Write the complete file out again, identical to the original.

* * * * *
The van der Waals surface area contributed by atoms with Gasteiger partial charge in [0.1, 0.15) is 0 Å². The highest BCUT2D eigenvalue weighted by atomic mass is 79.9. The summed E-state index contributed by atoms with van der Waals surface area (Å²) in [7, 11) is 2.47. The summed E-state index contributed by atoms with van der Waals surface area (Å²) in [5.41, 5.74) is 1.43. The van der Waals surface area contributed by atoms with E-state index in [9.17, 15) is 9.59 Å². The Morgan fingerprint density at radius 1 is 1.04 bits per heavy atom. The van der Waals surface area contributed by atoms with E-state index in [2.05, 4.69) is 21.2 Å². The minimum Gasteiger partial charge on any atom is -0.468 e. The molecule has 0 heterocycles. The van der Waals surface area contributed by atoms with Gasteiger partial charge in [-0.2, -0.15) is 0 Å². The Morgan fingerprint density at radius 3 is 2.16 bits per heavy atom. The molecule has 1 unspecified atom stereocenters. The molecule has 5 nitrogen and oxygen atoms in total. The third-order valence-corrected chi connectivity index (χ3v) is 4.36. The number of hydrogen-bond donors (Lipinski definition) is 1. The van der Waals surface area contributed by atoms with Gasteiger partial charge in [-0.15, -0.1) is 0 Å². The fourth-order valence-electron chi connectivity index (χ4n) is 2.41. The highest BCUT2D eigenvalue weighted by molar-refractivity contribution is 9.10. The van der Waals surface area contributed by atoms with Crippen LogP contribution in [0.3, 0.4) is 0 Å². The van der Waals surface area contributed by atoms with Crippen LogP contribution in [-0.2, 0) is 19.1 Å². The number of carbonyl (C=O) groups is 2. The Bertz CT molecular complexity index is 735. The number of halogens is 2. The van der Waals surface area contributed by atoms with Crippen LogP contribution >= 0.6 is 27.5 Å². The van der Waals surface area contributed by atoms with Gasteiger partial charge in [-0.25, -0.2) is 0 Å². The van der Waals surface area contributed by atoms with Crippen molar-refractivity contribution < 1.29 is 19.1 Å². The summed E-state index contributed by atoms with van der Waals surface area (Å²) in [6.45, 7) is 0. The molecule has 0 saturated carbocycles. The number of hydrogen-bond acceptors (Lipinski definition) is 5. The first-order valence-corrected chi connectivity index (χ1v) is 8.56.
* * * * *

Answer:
The van der Waals surface area contributed by atoms with Gasteiger partial charge in [0.1, 0.15) is 0 Å². The highest BCUT2D eigenvalue weighted by atomic mass is 79.9. The summed E-state index contributed by atoms with van der Waals surface area (Å²) in [7, 11) is 2.47. The summed E-state index contributed by atoms with van der Waals surface area (Å²) in [5.41, 5.74) is 1.43. The van der Waals surface area contributed by atoms with E-state index in [9.17, 15) is 9.59 Å². The Morgan fingerprint density at radius 1 is 1.04 bits per heavy atom. The van der Waals surface area contributed by atoms with E-state index in [2.05, 4.69) is 21.2 Å². The minimum Gasteiger partial charge on any atom is -0.468 e. The molecule has 0 heterocycles. The van der Waals surface area contributed by atoms with Gasteiger partial charge in [-0.2, -0.15) is 0 Å². The Morgan fingerprint density at radius 3 is 2.16 bits per heavy atom. The molecule has 1 unspecified atom stereocenters. The molecule has 5 nitrogen and oxygen atoms in total. The third-order valence-corrected chi connectivity index (χ3v) is 4.36. The number of hydrogen-bond donors (Lipinski definition) is 1. The van der Waals surface area contributed by atoms with Gasteiger partial charge in [-0.15, -0.1) is 0 Å². The fourth-order valence-electron chi connectivity index (χ4n) is 2.41. The highest BCUT2D eigenvalue weighted by molar-refractivity contribution is 9.10. The van der Waals surface area contributed by atoms with Crippen LogP contribution in [0.3, 0.4) is 0 Å². The van der Waals surface area contributed by atoms with Crippen LogP contribution in [-0.2, 0) is 19.1 Å². The number of carbonyl (C=O) groups is 2. The Bertz CT molecular complexity index is 735. The number of halogens is 2. The van der Waals surface area contributed by atoms with Crippen LogP contribution >= 0.6 is 27.5 Å². The van der Waals surface area contributed by atoms with Gasteiger partial charge in [-0.25, -0.2) is 0 Å². The van der Waals surface area contributed by atoms with Crippen molar-refractivity contribution < 1.29 is 19.1 Å². The summed E-state index contributed by atoms with van der Waals surface area (Å²) in [6.45, 7) is 0. The molecule has 0 saturated carbocycles. The number of hydrogen-bond acceptors (Lipinski definition) is 5. The first-order valence-corrected chi connectivity index (χ1v) is 8.56.